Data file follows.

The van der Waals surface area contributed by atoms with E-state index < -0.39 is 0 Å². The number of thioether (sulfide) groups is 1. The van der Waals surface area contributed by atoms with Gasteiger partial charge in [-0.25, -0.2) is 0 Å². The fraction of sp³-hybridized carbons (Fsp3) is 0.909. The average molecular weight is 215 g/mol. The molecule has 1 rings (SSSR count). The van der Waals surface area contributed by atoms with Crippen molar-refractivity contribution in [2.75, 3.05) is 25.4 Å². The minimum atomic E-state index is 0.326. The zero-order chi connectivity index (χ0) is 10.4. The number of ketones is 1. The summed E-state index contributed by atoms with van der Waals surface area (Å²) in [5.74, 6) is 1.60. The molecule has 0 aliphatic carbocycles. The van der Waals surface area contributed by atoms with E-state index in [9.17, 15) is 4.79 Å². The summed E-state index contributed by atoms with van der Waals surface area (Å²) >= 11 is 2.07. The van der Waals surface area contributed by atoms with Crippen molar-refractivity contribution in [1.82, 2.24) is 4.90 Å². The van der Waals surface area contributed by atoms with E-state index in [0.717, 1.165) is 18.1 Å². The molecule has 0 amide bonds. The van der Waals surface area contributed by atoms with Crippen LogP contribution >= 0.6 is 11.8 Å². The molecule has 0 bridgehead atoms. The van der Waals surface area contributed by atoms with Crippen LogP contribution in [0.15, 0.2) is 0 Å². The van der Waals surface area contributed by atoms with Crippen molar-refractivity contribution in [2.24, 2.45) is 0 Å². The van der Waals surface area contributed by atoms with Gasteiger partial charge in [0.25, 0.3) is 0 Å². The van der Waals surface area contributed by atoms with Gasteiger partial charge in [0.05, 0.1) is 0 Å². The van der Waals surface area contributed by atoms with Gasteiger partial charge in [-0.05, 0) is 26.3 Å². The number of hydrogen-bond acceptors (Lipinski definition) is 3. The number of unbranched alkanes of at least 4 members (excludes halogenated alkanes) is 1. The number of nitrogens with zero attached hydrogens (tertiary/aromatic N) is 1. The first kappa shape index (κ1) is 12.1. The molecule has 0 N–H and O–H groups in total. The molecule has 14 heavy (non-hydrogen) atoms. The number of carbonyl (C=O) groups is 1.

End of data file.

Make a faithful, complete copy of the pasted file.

The van der Waals surface area contributed by atoms with E-state index < -0.39 is 0 Å². The number of thioether (sulfide) groups is 1. The van der Waals surface area contributed by atoms with Gasteiger partial charge in [-0.25, -0.2) is 0 Å². The fraction of sp³-hybridized carbons (Fsp3) is 0.909. The average molecular weight is 215 g/mol. The molecule has 1 rings (SSSR count). The van der Waals surface area contributed by atoms with Crippen molar-refractivity contribution in [2.75, 3.05) is 25.4 Å². The minimum atomic E-state index is 0.326. The zero-order chi connectivity index (χ0) is 10.4. The number of ketones is 1. The summed E-state index contributed by atoms with van der Waals surface area (Å²) in [5.74, 6) is 1.60. The molecule has 0 aliphatic carbocycles. The van der Waals surface area contributed by atoms with E-state index in [9.17, 15) is 4.79 Å². The summed E-state index contributed by atoms with van der Waals surface area (Å²) >= 11 is 2.07. The van der Waals surface area contributed by atoms with Crippen molar-refractivity contribution in [1.82, 2.24) is 4.90 Å². The van der Waals surface area contributed by atoms with E-state index in [0.717, 1.165) is 18.1 Å². The molecule has 0 amide bonds. The van der Waals surface area contributed by atoms with Crippen LogP contribution >= 0.6 is 11.8 Å². The molecule has 0 bridgehead atoms. The van der Waals surface area contributed by atoms with Crippen LogP contribution in [0.15, 0.2) is 0 Å². The van der Waals surface area contributed by atoms with Crippen molar-refractivity contribution in [2.24, 2.45) is 0 Å². The van der Waals surface area contributed by atoms with Gasteiger partial charge in [0.25, 0.3) is 0 Å². The van der Waals surface area contributed by atoms with Gasteiger partial charge in [0.05, 0.1) is 0 Å². The van der Waals surface area contributed by atoms with Gasteiger partial charge in [-0.05, 0) is 26.3 Å². The number of hydrogen-bond acceptors (Lipinski definition) is 3. The number of unbranched alkanes of at least 4 members (excludes halogenated alkanes) is 1. The number of nitrogens with zero attached hydrogens (tertiary/aromatic N) is 1. The first kappa shape index (κ1) is 12.1. The molecule has 0 N–H and O–H groups in total. The molecule has 14 heavy (non-hydrogen) atoms. The number of carbonyl (C=O) groups is 1.